• Mention Souper (Soup, Salad & Sammies) Sundays at Kahakai Kitchen and link back to this post. (Not to be a pain but it's polite and only fair to link back to events you link up at--so if you link a post up here without linking back to it on your post, it will be removed.)
  • You are welcome to add the Souper Sundays logo to your post and/or blog (completely optional).
You are invited to the Inlinkz link party!
Click here to enter

Have a happy, healthy week!
 

Thursday, April 25, 2019

The Book Tour Stops Here: A Review of "The Eighth Sister" by Robert Dugoni, Served with a Recipe for Smoky Eggplant Spread, Marbled Rye Toasts & Pickled Veggies

I can't believe how quickly this week has flown by, and that it's is already Thursday. Just one more day until the weekend can begin. If you are looking for a suspenseful weekend read, try the latest Robert Dugoni book, The Eighth Sister. I'm reviewing it as today's stop on the TLC Book Tour and I am pairing my review with a recipe for a Smoky Eggplant Spread, accompanied by toasted marble rye and pickled vegetables, and inspired by my reading.


Publisher's Blurb:

A pulse-pounding thriller of espionage, spy games, and treachery by the New York Times bestselling author of the Tracy Crosswhite Series.

Former CIA case officer Charles Jenkins is a man at a crossroads: in his early sixties, he has a family, a new baby on the way, and a security consulting business on the brink of bankruptcy. Then his former bureau chief shows up at his house with a risky new assignment: travel undercover to Moscow and locate a Russian agent believed to be killing members of a clandestine US spy cell known as the seven sisters.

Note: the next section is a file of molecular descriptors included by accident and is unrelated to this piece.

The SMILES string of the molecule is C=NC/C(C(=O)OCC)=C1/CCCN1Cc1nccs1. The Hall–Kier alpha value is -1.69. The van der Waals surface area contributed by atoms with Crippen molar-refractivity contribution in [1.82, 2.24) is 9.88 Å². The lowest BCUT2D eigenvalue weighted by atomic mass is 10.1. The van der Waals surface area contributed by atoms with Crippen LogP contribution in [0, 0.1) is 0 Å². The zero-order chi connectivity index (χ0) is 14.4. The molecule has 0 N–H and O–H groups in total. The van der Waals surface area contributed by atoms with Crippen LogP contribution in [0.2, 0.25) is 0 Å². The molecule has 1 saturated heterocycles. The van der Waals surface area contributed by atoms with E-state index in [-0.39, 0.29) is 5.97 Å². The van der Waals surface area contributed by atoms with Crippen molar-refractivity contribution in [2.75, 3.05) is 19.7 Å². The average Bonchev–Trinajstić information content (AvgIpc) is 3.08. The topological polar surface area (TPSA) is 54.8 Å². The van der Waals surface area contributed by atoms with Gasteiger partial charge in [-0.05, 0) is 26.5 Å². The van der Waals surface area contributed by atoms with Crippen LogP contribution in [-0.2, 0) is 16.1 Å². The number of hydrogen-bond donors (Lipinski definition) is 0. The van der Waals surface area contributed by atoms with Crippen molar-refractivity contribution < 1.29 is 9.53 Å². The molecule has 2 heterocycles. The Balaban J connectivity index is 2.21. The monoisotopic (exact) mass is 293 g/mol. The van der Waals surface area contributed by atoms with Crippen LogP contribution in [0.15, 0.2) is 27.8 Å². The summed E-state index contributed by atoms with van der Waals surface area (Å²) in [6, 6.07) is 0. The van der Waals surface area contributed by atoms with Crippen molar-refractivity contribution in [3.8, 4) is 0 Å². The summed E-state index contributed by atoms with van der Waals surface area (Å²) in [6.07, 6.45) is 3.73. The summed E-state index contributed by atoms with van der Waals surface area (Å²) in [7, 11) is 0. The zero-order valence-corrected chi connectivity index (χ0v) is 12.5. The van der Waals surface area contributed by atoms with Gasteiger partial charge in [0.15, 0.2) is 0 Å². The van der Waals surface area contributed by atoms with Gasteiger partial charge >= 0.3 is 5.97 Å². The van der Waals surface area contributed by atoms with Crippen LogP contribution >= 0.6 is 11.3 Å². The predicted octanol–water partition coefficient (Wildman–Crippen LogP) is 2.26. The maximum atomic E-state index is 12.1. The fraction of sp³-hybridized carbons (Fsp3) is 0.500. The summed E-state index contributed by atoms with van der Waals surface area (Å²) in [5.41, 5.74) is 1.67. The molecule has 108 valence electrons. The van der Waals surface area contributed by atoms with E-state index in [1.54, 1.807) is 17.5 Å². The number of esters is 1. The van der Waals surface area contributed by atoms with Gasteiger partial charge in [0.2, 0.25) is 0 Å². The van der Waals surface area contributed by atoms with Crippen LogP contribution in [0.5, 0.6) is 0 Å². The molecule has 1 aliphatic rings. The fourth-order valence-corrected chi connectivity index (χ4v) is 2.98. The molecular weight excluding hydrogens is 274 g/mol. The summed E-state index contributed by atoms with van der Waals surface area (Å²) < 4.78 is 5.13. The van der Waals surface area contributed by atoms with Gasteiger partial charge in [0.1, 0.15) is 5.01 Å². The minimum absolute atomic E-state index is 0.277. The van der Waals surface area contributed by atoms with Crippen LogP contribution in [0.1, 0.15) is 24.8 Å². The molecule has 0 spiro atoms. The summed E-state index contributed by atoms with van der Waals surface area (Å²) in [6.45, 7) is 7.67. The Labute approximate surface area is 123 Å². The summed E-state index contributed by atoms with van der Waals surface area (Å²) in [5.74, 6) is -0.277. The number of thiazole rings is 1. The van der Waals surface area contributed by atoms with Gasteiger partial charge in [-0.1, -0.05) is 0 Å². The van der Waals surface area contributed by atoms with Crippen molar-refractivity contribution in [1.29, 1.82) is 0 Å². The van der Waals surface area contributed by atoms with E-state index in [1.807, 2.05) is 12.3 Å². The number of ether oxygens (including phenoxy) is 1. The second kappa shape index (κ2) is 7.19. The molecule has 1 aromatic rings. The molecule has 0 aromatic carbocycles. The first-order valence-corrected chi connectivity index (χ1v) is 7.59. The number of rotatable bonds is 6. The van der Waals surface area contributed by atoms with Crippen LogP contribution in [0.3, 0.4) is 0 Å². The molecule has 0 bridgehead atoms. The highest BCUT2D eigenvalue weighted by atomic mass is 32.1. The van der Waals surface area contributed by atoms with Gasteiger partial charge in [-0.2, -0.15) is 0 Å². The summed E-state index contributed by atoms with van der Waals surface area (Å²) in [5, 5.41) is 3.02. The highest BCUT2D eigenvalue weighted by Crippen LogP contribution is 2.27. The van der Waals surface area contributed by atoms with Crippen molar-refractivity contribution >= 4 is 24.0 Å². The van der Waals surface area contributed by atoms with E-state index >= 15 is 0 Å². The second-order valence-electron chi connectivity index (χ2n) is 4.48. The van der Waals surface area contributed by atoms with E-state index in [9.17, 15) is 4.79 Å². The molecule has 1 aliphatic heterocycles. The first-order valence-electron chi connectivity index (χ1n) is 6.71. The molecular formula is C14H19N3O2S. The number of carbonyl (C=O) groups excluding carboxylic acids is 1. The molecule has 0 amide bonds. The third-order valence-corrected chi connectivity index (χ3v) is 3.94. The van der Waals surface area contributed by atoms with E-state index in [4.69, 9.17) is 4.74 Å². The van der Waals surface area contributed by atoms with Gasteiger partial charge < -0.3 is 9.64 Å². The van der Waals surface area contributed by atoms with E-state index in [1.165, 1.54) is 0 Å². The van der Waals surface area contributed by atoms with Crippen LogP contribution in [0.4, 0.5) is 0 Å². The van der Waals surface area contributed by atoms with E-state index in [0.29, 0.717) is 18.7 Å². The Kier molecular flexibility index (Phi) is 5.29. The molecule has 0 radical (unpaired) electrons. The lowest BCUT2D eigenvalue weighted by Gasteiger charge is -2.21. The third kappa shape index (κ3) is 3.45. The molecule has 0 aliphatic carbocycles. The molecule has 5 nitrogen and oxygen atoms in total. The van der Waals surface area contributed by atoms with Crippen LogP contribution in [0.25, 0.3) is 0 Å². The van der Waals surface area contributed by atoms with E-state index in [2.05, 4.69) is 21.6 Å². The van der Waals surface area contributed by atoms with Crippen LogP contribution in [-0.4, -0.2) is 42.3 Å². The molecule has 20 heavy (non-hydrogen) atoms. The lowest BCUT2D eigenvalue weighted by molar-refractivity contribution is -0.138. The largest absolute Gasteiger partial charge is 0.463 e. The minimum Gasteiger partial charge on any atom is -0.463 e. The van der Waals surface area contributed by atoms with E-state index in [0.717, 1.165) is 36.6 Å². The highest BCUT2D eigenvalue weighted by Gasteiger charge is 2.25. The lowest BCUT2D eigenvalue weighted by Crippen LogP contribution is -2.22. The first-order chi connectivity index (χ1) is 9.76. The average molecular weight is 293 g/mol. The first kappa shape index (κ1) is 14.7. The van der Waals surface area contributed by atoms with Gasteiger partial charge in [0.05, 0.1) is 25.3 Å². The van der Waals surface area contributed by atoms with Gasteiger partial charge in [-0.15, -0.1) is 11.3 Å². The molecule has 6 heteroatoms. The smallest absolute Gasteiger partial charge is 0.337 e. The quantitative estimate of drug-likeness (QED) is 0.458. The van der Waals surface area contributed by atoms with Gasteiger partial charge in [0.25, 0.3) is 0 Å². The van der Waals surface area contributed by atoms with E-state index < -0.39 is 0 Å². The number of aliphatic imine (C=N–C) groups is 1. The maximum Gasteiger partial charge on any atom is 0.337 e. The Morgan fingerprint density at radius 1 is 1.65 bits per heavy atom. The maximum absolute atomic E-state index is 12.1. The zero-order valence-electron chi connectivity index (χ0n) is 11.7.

Desperate for money, Jenkins agrees to the mission and heads to the Russian capital. But when he finds the mastermind agent behind the assassinations—the so-called eighth sister—she is not who or what he was led to believe. Then again, neither is anyone else in this deadly game of cat and mouse.
 
Pursued by a dogged Russian intelligence officer, Jenkins executes a daring escape across the Black Sea, only to find himself abandoned by the agency he serves. With his family and freedom at risk, Jenkins is in the fight of his life—against his own country.

Hardcover:
Publisher: Thomas & Mercer (April 9, 2019)


My Review:

I am a huge fan of Robert Dugoni's Tracy Crosswhite series and feel like I am often anxiously awaiting the newest one. I hadn't ventured into Dugoni's other books because of my over-full TBR lis, but when I heard this was the start of a new series, I quickly jumped on the tour. Me being me and me being very anal retentive about reading series books in order, I was bit dismayed to learn that Charlies Jenkins, the main character in The Eighth Sister, is a secondary character in the author's David Sloane series. I think that there is enough explanation of the relationship in this book that you don't need to have read the David Sloan books first, but dogonnit, Dugoni made me curious, and now I want to and thus the TBR pile grows again ;-)

Charlie Jenkins is ex-CIA and living in Washington with his younger wife, young son, and a baby on the way. Disillusioned by his service to his country and how it ended, he is running a security firm with his wife when his old bureau chief tracks him down and asks him to reactivate and go undercover in Russia to find the leak behind a very secret spy ring known as the Seven Sisters, before more of these undercover agents are killed. Charlie doesn't want the assignment but his business is going under and he needs the money. so he heads to Moscow. Things do not go well and soon he is fighting to get out of Russia and to clear his name.